Music can be used to differentiate two otherwise similar establishments by producing variations in their atmosphere and allowing operators to attract different types of customers. By further tailoring the music played, you can influence the way customers behave. This is an important message for pub DJs; unless people are visiting a venue just to see the DJ, they should think about what they play as it decides how long people stay and how much is spent.

Studies have confirmed that in restaurants there is a significant difference in average spend depending on the music being played; one study concluded that classical music leads to higher spending when compared to pop or no music.

Positive effects of music aren’t confined to hospitality. Further studies have confirmed that popular background music causes people to shop longer and potentially spend more. This is why music needs to be understood as an important business tool and used to drive patronage and spend per head.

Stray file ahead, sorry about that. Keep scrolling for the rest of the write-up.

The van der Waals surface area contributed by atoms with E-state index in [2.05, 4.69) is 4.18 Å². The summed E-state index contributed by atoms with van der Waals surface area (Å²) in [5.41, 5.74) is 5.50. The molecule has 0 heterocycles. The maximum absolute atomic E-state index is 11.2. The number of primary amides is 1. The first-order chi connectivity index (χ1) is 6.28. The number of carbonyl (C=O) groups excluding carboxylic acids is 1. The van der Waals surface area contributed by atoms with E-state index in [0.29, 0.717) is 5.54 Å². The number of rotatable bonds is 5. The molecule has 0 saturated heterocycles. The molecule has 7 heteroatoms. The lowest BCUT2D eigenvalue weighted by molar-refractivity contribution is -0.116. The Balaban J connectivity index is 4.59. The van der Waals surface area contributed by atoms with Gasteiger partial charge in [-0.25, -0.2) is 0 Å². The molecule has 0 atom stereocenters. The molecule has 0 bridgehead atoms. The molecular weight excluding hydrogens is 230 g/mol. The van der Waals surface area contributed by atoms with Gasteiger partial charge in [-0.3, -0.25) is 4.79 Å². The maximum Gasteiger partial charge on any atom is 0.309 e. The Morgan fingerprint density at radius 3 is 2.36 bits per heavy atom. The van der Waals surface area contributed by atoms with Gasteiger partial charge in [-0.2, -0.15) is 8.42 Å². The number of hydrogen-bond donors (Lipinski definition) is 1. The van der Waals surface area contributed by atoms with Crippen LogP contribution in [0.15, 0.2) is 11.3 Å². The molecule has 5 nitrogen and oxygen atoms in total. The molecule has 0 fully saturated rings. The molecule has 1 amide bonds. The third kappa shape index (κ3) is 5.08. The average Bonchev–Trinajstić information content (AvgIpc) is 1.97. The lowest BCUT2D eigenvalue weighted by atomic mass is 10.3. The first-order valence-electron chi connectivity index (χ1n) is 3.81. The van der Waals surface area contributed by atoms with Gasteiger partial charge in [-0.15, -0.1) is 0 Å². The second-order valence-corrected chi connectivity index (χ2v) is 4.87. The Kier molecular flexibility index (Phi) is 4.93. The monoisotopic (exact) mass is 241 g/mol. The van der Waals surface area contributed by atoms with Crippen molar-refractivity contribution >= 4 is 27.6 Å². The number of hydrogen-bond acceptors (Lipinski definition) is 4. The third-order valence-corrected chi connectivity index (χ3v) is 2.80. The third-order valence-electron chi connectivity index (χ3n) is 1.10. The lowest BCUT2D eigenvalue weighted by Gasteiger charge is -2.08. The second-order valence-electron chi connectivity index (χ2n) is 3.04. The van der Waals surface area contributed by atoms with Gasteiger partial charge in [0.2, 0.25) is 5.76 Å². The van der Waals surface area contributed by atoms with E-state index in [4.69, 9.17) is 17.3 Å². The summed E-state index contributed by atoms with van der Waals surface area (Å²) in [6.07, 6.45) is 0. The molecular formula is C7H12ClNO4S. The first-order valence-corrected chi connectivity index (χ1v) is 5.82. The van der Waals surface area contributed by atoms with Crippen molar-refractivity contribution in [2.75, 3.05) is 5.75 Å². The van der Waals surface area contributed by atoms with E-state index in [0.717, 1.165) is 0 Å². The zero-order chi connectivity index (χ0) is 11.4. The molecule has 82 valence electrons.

Music’s positive vibes don’t stop there; the United Kingdom’s music industry claims (supported by research) that music lifts employee morale. According to surveys from 1,000 small to medium-sized businesses across a range of industries, 77 percent of respondents claimed that playing music increases overall morale at work and enhances the office atmosphere. So next time an employee asks for an afternoon fix of the Smashing Pumpkins, you may want to happily comply – try their 1995 release, Mellon Collie and the Infinite Sadness.

Australian live music